Against the backdrop of ongoing hostilities in Iraq, a panel of military chaplains and peace activists considered war in a forum Wednesday night, but mostly as a way to talk about peace.
The Episcopal Church is committed to being a “peace” church, said Bishop George Packard, suffragan for chaplaincies, including those to the armed forces.
“[But] on the way to the kingdom, I believe that coercive force may have to be used,” he said.
Given the destructive impact of modern warfare, the difficult question for responsible Christians to ponder is “when that coercive force is necessary”–or even useful.
The conversation also addressed the questions: “How can we balance ethical demands with the need to feel secure?” and “How can we think about war, especially the Christian idea of a ‘just war,’ when faced with crises like those in Afghanistan, Iraq and throughout the Middle East?”
The Rev. Kristina Coppinger said the military has the difficult and important task of defending the nation “against all enemies, foreign and domestic.”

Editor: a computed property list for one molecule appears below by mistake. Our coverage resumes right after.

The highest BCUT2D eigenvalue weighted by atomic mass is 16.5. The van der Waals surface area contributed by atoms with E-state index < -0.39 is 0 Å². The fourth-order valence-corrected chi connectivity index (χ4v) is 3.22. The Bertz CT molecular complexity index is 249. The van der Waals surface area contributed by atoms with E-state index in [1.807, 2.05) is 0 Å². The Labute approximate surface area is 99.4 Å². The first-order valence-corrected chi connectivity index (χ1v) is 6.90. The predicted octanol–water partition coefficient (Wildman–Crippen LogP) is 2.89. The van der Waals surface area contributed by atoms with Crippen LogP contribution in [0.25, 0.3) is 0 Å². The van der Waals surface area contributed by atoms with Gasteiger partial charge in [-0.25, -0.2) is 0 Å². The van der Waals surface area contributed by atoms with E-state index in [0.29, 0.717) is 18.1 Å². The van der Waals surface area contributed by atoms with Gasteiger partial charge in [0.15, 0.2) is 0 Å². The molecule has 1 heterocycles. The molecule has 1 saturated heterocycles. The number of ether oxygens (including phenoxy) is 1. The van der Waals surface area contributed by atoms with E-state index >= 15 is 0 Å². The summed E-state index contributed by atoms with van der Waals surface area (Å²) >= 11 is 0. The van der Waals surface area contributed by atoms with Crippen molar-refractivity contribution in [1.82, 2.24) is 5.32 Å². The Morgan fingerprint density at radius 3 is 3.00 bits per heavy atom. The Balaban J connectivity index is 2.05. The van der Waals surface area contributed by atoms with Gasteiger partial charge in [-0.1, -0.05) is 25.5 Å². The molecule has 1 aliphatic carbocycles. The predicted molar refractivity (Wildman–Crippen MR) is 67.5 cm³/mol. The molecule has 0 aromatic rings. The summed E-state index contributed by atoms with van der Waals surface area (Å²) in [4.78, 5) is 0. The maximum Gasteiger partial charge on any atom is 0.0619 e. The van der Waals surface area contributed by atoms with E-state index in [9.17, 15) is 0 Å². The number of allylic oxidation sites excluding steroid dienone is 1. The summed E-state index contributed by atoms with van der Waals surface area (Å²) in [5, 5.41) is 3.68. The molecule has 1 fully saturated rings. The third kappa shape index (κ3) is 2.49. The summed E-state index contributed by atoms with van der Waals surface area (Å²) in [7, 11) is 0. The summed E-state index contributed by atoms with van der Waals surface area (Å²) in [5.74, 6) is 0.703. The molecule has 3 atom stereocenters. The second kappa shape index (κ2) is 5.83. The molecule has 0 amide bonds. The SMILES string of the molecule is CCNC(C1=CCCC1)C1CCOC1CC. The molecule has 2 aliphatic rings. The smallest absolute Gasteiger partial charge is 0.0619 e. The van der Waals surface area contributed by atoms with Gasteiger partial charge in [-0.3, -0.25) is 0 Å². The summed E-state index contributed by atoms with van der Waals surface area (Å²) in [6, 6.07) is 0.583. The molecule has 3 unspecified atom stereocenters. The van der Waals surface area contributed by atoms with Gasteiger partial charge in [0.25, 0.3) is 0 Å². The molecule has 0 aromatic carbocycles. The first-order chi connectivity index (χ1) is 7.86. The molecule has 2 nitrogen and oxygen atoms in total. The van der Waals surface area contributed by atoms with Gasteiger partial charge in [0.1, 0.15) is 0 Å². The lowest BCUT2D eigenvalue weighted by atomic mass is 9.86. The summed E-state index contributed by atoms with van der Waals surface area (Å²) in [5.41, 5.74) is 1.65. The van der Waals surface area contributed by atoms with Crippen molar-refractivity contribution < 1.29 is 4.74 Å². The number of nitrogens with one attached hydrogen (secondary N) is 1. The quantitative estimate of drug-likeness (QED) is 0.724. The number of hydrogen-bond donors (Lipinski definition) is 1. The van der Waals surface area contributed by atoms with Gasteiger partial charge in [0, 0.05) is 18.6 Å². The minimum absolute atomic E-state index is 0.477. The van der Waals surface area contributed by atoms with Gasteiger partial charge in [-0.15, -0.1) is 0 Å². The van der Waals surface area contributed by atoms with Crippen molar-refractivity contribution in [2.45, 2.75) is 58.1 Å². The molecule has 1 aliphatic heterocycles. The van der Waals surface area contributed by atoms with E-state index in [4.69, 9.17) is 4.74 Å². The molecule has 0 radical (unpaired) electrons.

Coppinger, chaplain at the U.S. Air Force Reserves at Whiteman Air Force Base in Missouri, said, “all of us have the responsibility to get involved domestically and internationally to try to avoid war.”
Even the majority of the military, she said, would prefer to be “ambassadors, if you will, for the cause of peace, and not the instrument of force when that peace fails.”
Taking two trips to Afghanistan to help rebuild a mosque destroyed by coalition bombing helped show the Rev. Stephen Holton, founder of the Episcopal-Muslim Relations Committee of the Diocese of New York, “how we can build our security on ethics, and our ethics on love, and our love—finally—on the love from God.”
Blessed with “enormous wealth and power,” the United States needs to use them responsibly, and to recognize the need to address national issues of social injustice before interfering with other countries, said Deborah Stokes of Southern Ohio, chair of the Standing Commission for National Concerns. “I had always been taught that you should clean your own house before going to clean others; and my brothers and sisters, our house is not clean,” she said. “Oh yes, my brothers and sisters, there should be a war—a war against poverty, inequality and injustice.”